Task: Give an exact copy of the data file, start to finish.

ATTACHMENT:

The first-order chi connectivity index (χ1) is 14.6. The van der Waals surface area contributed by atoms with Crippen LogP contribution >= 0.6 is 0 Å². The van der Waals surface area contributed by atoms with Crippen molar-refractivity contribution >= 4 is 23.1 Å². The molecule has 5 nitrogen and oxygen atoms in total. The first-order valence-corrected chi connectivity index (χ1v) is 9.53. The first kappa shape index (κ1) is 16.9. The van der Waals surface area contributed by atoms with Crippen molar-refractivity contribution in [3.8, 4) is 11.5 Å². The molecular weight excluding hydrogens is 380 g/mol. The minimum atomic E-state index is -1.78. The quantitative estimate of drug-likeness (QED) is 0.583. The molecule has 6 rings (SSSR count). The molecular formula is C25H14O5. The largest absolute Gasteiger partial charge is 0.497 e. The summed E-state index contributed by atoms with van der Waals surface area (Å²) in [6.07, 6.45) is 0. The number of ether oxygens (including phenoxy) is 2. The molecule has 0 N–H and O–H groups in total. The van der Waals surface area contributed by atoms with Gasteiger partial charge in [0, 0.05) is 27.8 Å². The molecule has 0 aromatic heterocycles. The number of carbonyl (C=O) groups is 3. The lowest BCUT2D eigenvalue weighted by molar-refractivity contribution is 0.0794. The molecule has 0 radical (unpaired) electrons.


The first-order chi connectivity index (χ1) is 14.6. The van der Waals surface area contributed by atoms with Crippen LogP contribution >= 0.6 is 0 Å². The van der Waals surface area contributed by atoms with Crippen molar-refractivity contribution >= 4 is 23.1 Å². The molecule has 5 nitrogen and oxygen atoms in total. The first-order valence-corrected chi connectivity index (χ1v) is 9.53. The first kappa shape index (κ1) is 16.9. The van der Waals surface area contributed by atoms with Crippen molar-refractivity contribution in [3.8, 4) is 11.5 Å². The molecular weight excluding hydrogens is 380 g/mol. The minimum atomic E-state index is -1.78. The quantitative estimate of drug-likeness (QED) is 0.583. The molecule has 6 rings (SSSR count). The molecular formula is C25H14O5. The largest absolute Gasteiger partial charge is 0.497 e. The summed E-state index contributed by atoms with van der Waals surface area (Å²) in [6.07, 6.45) is 0. The number of ether oxygens (including phenoxy) is 2. The molecule has 0 N–H and O–H groups in total. The van der Waals surface area contributed by atoms with Gasteiger partial charge in [0, 0.05) is 27.8 Å². The molecule has 0 aromatic heterocycles. The number of carbonyl (C=O) groups is 3. The lowest BCUT2D eigenvalue weighted by molar-refractivity contribution is 0.0794. The molecule has 0 radical (unpaired) electrons.